“Tell me the facts and I’ll learn. Tell me the truth and I’ll believe. But tell me a story and it will live in my heart forever.”
-An old Native American proverb
A great story is devoted to something higher than the task at hand and has the power to create awareness by tapping into an emotional element that can ultimately unite us for the common good. In order for a story to have real impact humanity must shine through.
Rochester International Airport (RST) has a bigger story to tell and how it offers intrinsic value that is above and beyond any product or service. They never want to be thought of as a commodity. RST’s story is about people and a culture of care that seeks to make a difference in the wider world.
As a global entry point, RST is often the first experience many people have when they come to the community. With that in mind, they are always on the look out for interesting human-interest stories that help tell a wider story. Last February a beautiful story surfaced that allowed the community to come along. It was a story that had been happening in Rochester for twenty years and it was never fully told. RST Delta Global Services employee, Michele Nelson was at the heart of the story.
Nelson and her family was getting ready to host children from Mongolia through Samaritans Purse Children’s Heart Project. She got connected with the program through her church at Calvary Evangelical Free Church and has been hosting families for three years. The program has been a long standing community effort, for more than twenty years, Samaritans Purse Children’s Heart Project and Mayo Clinic have been partnering to provide life saving operations for children from Bosnia, Kosovo, Honduras, Uganda, Mongolia and Bolivia.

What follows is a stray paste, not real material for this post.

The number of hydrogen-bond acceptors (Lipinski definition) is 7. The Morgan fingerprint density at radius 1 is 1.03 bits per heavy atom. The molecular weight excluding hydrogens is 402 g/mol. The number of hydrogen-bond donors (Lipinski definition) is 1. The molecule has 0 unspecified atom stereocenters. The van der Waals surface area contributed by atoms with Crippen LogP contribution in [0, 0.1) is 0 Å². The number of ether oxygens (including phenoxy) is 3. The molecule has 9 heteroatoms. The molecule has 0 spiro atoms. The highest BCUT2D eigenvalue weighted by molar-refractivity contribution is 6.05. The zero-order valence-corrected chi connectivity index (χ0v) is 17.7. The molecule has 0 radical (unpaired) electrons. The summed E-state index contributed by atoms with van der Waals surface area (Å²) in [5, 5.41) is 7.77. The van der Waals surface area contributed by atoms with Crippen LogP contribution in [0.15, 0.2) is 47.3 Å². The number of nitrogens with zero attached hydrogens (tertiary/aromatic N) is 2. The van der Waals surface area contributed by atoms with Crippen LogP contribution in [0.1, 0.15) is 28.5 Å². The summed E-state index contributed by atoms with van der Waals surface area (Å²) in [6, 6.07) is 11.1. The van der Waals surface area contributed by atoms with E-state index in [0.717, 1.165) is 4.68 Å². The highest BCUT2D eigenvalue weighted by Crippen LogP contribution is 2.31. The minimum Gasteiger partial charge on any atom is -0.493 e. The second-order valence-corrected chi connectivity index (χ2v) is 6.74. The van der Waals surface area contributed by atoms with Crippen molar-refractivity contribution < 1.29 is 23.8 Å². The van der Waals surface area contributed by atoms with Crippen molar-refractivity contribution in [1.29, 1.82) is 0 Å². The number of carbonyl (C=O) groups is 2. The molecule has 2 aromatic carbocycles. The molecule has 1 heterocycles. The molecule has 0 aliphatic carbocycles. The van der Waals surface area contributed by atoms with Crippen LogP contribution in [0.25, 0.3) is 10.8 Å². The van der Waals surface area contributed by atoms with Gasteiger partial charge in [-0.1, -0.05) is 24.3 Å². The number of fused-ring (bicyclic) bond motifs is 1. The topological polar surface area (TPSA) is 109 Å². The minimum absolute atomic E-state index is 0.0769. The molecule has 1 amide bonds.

“Healing hearts is not a job of two organizations. It takes a wider group effort. It takes families. It takes a community,” said O’Connor. She knew the story needed to be told and reached out to Encore Public Relations to do a short film documentary following the five-week journey inside Mayo Clinic, host family homes and the wider community. The film captured the life saving medial care and community support through food, lodging, transportation and overall hospitality for the children, parents and interpreters. “The story is about healing more than hearts physically. It’s a much wider narrative about how our community comes together to provide hope and healing that in the end really transforms everyone’s heart,” said O’Connor. The story was shared widely through RST channels, area media and churches, inside Mayo Clinic, and other organizations.
When RST discovered that Delta Airline employee, Michele Nelson was getting ready to host children from Mongolia that would undergo life saving heart surgery, a decision was made to document and share the experience. RST commissioned us to do a short film documentary that followed the five-week journey.
For the Mongolian families and the community, the journey was more than just healing hearts physically. It’s a much wider narrative about how the community comes together to provide hope and healing that in the end transforms everyone’s heart.
RST’s is a great example of how to build brand awareness, affinity and preference through purpose driven storytelling that focuses on the human narrative. The story of the airport reflects who they serve creating real, true and authentic connection with its target audiences.